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News

Loyola Corners economics, traffic rise to top of planning concerns

Loyola Corners economics, traffic rise to top of planning concerns

Alicia Castro/Town Crier
Loyola Bridge construction parallel to the Fremont Avenue frontage may lead officials to alter circulation plans for the area.

Loyola Corners stakeholders last week mulled the issues that will likely shape the area&rsquo...

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Schools

LAHS Green Team commemorates Earth Week

LAHS Green Team commemorates Earth Week


Traci Newell/Town Crier
Los Altos High School Green Team members, above, quiz their classmates about water conservation. The club distributed plants as prizes during the club’s Earth Week activities.

Members of the Los Altos High School Green...

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Community

Local pianist, 11, slated to perform Saturday at statewide competition

Local pianist, 11, slated to perform Saturday at statewide competition


Courtesy of the Cha family
Spencer Cha plays piano at a Santa Clara University recital. The sixth-grader also enjoys soccer, tennis, golf and skiing.

Spencer Cha has come a long way since he first sat down at the piano at age 2.

“I remem...

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Sports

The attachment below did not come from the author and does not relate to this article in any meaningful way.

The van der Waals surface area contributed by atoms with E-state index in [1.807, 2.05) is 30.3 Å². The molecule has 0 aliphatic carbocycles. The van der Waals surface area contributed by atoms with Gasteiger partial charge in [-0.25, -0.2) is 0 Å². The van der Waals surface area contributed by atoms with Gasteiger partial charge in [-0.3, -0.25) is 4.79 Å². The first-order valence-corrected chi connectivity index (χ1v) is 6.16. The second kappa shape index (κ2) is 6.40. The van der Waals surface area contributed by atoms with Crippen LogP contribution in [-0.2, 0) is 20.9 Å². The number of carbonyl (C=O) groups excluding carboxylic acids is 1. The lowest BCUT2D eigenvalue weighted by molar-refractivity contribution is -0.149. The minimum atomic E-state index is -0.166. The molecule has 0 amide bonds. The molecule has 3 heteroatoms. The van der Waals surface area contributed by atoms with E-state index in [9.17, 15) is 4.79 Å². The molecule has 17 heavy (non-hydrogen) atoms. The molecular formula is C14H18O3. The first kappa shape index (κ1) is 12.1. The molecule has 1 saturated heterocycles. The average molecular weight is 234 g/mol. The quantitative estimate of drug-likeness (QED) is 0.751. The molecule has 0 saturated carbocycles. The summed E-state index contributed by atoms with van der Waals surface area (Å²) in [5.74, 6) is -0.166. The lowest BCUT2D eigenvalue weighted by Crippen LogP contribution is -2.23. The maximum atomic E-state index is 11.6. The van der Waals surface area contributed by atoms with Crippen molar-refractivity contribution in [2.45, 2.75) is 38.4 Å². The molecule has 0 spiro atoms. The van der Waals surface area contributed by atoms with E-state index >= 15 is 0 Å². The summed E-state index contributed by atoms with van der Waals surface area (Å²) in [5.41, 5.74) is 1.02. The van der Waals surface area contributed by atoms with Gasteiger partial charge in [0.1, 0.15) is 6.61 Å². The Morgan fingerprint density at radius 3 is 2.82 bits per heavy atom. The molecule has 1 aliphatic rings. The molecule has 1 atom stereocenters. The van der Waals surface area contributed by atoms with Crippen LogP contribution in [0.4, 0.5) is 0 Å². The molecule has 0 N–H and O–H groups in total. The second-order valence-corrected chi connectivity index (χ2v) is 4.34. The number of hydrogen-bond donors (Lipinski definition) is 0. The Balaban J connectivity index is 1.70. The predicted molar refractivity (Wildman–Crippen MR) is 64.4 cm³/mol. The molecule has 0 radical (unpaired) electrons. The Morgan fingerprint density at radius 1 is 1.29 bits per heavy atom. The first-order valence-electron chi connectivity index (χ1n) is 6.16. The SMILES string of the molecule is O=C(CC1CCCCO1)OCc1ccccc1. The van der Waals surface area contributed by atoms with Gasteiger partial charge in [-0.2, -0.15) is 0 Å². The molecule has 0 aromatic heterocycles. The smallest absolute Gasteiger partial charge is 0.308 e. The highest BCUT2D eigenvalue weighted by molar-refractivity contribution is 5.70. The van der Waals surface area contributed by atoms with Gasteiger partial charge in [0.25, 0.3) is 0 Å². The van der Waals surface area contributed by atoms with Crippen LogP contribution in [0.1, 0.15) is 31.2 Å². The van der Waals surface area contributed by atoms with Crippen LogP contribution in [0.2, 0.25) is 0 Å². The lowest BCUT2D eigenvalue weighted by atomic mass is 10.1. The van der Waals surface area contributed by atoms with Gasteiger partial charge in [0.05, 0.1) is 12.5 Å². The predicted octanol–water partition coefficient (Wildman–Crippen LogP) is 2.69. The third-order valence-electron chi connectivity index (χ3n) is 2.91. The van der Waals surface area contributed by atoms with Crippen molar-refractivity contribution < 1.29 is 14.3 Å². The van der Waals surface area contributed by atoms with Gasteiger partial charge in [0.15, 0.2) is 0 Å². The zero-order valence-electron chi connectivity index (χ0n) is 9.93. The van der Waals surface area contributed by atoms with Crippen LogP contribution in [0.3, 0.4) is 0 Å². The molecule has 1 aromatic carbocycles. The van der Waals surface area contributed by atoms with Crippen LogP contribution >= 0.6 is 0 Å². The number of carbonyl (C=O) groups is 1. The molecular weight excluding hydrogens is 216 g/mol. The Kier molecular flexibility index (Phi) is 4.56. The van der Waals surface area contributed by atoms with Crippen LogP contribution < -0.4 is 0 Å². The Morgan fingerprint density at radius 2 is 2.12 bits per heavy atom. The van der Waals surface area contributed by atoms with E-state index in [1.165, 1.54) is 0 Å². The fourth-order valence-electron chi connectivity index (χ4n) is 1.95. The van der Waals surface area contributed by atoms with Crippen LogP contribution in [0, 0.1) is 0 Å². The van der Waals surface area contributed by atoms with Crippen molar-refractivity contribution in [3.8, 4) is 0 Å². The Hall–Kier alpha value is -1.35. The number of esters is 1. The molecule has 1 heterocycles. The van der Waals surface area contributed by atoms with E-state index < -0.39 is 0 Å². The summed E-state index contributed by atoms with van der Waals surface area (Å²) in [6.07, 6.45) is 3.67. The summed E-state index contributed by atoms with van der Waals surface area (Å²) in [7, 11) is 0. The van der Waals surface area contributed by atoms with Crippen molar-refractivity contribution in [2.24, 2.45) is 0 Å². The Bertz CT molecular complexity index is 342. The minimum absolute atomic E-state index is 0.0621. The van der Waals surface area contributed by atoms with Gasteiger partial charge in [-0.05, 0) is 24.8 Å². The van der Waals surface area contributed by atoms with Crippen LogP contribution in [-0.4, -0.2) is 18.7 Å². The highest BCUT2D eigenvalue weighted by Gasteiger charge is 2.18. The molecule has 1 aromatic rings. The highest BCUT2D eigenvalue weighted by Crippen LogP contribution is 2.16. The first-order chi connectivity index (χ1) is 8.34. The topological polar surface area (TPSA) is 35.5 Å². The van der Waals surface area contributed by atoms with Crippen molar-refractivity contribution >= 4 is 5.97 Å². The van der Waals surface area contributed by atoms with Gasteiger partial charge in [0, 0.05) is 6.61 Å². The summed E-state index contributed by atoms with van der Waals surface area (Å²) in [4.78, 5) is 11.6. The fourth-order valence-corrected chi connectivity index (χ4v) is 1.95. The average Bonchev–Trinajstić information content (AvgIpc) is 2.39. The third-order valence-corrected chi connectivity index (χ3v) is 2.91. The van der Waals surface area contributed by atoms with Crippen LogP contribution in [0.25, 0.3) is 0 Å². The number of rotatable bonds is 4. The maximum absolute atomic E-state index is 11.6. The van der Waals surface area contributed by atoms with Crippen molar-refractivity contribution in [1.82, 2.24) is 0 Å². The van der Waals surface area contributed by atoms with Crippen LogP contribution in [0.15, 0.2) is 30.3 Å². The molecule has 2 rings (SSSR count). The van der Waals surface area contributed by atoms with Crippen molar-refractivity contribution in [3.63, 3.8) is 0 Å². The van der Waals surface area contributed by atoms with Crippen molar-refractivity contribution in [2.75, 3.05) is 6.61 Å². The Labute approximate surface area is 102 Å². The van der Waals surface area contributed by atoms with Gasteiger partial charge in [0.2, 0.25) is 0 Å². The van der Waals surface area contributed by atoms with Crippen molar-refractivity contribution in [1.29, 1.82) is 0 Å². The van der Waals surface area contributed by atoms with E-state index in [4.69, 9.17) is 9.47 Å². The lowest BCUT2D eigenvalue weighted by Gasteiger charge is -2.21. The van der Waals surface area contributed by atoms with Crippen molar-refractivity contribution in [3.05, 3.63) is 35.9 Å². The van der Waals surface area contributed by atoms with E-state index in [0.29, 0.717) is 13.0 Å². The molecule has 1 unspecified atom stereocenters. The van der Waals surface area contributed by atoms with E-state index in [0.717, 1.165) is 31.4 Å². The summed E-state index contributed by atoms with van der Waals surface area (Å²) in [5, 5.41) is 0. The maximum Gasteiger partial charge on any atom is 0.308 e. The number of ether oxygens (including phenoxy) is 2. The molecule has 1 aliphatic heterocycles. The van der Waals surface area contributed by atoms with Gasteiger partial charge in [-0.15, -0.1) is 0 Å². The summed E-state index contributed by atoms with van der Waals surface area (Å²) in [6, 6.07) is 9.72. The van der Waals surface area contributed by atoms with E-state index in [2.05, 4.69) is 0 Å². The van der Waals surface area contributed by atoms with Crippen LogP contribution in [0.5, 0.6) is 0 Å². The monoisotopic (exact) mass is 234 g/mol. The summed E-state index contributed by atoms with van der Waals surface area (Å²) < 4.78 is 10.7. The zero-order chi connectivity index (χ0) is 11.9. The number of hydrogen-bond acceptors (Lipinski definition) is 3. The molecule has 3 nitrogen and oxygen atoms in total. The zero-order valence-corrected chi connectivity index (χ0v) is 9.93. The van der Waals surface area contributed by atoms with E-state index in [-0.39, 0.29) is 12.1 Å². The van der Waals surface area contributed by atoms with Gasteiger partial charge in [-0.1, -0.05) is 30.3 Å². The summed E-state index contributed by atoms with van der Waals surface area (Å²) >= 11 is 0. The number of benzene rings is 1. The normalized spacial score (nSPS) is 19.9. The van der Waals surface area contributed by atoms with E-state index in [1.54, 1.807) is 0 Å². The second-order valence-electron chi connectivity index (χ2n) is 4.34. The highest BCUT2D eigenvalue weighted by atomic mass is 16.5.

Spartans net second place, eye top prize next season

Spartans net second place, eye top prize next season


Megan V. Winslow/Town Crier
Jeremy Hsu, Mountain View High’s top singles player, competes against Pinewood Thursday. The Spartans won the match 7-0.

With freshmen playing the top three spots in singles, the future of the Mountain View High boy...

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Comment

Los Altos at a leadership crossroads: Editorial

Don’t look now, but there could be some major changes ahead regarding how the Los Altos city government is run.

The current city council has the opportunity to hire a new city manager in the wake of Marcia Somers’ recent resignation. Fur...

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Special Sections

How to personalize the wedding bar

How to personalize the wedding bar


Christine Moore/Special to the Town Crier
A seasonal signature cocktail adds interest beyond the standard wedding bar’s spirits and mixers. Focus on one set of fresh ingredients, such as blueberries, blackberries and mint for a dose of budget...

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Business

Farmers prepare to market season's bounty

Farmers prepare to market season's bounty


Alicia Castro/Town Crier
Journeyman farmer Jen Friedlander waters Hidden Villa’s greenhouse plants, which will grow stronger in the controlled indoor environment before being transferred to the field outdoors.

Around Hidden Villa, the gree...

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People

BUOL JOANNE DOUGHERTY

BUOL JOANNE DOUGHERTY

1930-2016